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Mathematical Modeling

ENG-SCI 115
2024 Spring

Michael P. Brenner
Tuesday, Thursday
10:30am to 11:45am

Abstracting the essential components and mechanisms from a natural system to produce a mathematical model, which can be analyzed with a variety of formal mathematical methods, is perhaps the most important, but least understood, task in applied mathematics. This course approaches a number of problems without the prejudice of trying to apply a particular method of solution. Topics drawn from biology, economics, engineering, physical and social sciences.

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Introduction to the Mechanics of Solids

ENG-SCI 120
2024 Spring

Joost Vlassak
Tuesday, Thursday
1:30pm to 2:45pm

A first course in the mechanical sciences that introduces elements of continuum mechanics and explains how materials and structures stretch, bend, twist, shake, buckle, and break. Definitions of stress and strain. Strain-displacement relations. Stress-strain behavior of materials. Torsion, beam theory with applications to beam deflections, buckling, and energy methods. Statically determinate and indeterminate structures. Three laboratory sessions required. Strong emphasis on analytical skills and mathematics.

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Introduction to Optimization: Models and Methods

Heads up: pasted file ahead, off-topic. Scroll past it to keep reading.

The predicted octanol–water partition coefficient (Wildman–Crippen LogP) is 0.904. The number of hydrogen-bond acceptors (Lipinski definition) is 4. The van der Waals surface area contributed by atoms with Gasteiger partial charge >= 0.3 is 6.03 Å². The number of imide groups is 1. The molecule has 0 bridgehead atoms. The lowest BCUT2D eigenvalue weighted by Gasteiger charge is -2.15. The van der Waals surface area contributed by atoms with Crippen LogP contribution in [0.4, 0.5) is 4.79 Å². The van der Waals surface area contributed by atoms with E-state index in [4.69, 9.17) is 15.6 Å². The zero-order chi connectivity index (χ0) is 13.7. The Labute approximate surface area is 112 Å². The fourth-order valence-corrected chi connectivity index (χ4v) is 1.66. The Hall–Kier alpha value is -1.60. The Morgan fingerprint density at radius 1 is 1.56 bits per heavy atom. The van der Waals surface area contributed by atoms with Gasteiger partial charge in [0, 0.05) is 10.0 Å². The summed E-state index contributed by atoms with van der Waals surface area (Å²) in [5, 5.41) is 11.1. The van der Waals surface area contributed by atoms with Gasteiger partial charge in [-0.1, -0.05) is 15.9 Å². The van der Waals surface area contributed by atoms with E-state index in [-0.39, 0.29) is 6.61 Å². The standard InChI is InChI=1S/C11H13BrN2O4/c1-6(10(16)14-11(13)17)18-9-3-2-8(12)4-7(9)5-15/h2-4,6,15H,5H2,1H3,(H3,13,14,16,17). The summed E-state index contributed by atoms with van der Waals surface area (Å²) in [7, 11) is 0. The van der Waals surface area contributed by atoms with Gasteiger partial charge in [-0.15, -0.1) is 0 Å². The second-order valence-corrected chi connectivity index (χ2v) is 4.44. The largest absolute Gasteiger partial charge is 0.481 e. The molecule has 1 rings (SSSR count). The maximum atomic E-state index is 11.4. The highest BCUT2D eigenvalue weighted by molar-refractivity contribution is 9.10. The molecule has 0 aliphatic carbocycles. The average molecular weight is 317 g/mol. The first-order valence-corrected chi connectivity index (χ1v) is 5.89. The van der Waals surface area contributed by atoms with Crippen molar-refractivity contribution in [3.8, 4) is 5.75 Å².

ENG-SCI 121
2023 Fall

Margo Levine
Monday, Wednesday, Friday
9:00am to 10:15am

Introduction to basic mathematical ideas and computational methods for solving deterministic optimization problems. Topics covered: linear programming, integer programming, branch-and-bound, branch-and-cut. Emphasis on modeling. Examples from business, society, engineering, sports, e-commerce. Exercises in AMPL, complemented by Mathematica or Matlab.

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Introduction to Fluid Mechanics and Transport Processes

ENG-SCI 123
2024 Spring

Zachary Schiffer
Monday, Wednesday, Friday
10:30am to 11:45am

Atomistic-Mesoscale-Continuum Fluids and Flows; Dimensional Analysis; Diffusion and Heat Transfer Processes; Fluid kinematics; Eulerian and Lagrangian descriptions of Flows; Mass conservation and potential flows; Momentum conservation and the Navier-Stokes equations; Vorticity and Vortices; Lift and Drag in Aerodynamics; Flows in Pipes and Channels; Elementary concepts of Turbulent flows.

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Mechanical Systems

ENG-SCI 125
2023 Fall

Boris Kozinsky
Tuesday, Thursday
10:30am to 11:45am

Modeling and analysis of mechanical systems. Topics include 3D rigid body dynamics, resonance, damping, frequency response, Laplace transform methods, Lagrange's equations, multiple degree-of-freedom systems and an introduction to control and continuous systems. Analytical modeling will be supplemented with numerical simulations and lab experiments. Laboratory exercises will explore vibration, and stabilization using data acquisition systems.

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Computational Solid and Structural Mechanics

ENG-SCI 128
2024 Spring

Katia Bertoldi
Tuesday, Thursday
10:30am to 11:45am

Introduction to finite element methods for analysis of steady-state and transient problems in solid and structural mechanics. Implementation of simple MATLAB codes and use of existing general-purpose software (ABAQUS). Final project offers opportunities to extend focus to fluid mechanics and heat transfer and to explore additional software (e.g. COMSOL, FEniCS), if desired.

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Innovation in Science and Engineering: Conference Course

ENG-SCI 139
2023 Fall

David Ricketts
Tuesday, Thursday
10:30am to 11:45am